Low-carbohydrate and gluten free diets may be linked to severe birth defects, according to a new study.
A study published in the peer-reviewed journal Birth Defects Research is the first to directly examine the relationship between carbohydrate ingestion that was low and having children with a potentially fatal neural tube defectwriter Tania Desrosiers said.
Researchers examined data from the National Birth Defects Prevention Study from 1,740 mothers of babies, stillbirths, and terminations using anencephaly (missing portions of skull and brain) or spina bifida (a spinal cord defect), and 9,545 mothers of live born babies with no birth defect guessed between 1998 and 2011. They found women with reduced carbohydrate intake are 30% more likely to have babies with neural tube defects as opposed.
Women in that category were more likely to be older and have a family income that is higher.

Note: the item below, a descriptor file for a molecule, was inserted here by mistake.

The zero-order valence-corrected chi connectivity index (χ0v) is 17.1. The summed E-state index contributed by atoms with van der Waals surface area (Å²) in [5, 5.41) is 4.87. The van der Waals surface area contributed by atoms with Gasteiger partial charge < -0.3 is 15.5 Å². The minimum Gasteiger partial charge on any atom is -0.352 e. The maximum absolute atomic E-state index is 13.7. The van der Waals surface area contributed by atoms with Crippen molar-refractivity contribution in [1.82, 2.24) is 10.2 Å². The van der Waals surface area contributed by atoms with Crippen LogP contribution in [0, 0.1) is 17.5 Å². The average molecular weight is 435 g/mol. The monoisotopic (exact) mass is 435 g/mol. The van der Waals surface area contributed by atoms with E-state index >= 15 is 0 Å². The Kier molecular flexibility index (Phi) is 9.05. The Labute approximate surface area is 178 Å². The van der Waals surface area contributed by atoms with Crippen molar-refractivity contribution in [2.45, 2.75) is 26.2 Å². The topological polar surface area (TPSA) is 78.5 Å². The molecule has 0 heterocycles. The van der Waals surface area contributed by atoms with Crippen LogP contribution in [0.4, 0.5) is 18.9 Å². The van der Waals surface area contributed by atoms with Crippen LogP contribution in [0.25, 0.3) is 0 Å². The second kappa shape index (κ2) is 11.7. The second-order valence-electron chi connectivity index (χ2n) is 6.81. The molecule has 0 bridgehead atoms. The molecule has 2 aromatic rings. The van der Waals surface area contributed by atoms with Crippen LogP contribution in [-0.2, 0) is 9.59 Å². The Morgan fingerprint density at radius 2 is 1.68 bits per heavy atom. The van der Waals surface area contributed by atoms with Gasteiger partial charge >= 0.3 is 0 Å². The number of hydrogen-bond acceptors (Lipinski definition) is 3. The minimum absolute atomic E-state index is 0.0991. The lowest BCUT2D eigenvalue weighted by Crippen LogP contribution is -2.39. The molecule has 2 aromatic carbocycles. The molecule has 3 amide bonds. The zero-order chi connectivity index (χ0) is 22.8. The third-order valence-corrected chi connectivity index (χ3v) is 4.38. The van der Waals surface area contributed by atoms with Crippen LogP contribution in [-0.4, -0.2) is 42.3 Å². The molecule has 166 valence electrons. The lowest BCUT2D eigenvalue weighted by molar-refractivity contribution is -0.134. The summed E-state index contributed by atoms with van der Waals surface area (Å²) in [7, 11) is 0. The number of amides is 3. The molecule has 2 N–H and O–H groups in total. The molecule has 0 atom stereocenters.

Intake was defined as the 10% of the category, roughing lining up with limitations imposed by low-carb and fermented diets. What’s important to note is women who choose to eat carbohydrates that are less might also be opting to eat folic acid. (The U.S. Food and Drug Administration mandated in 1998 that all cereals and grains must be fortified with folic acid)
At the moment, researchers can’t supply a specific daily intake that is most healthy for women that are pregnant, but believe this study is a start to knowing more about the health of an unborn baby.
The only finding is maternal diet plays an very important role in development, Desrosiers said.
“I don’t need women to panic when they see this,” Desrosiers said. “For the scientific community, we need to look into this deeper. For people, women should have a talk with their doctor about particular dietary practices.”
The Centers for Disease Control and Prevention sponsored the Analysis.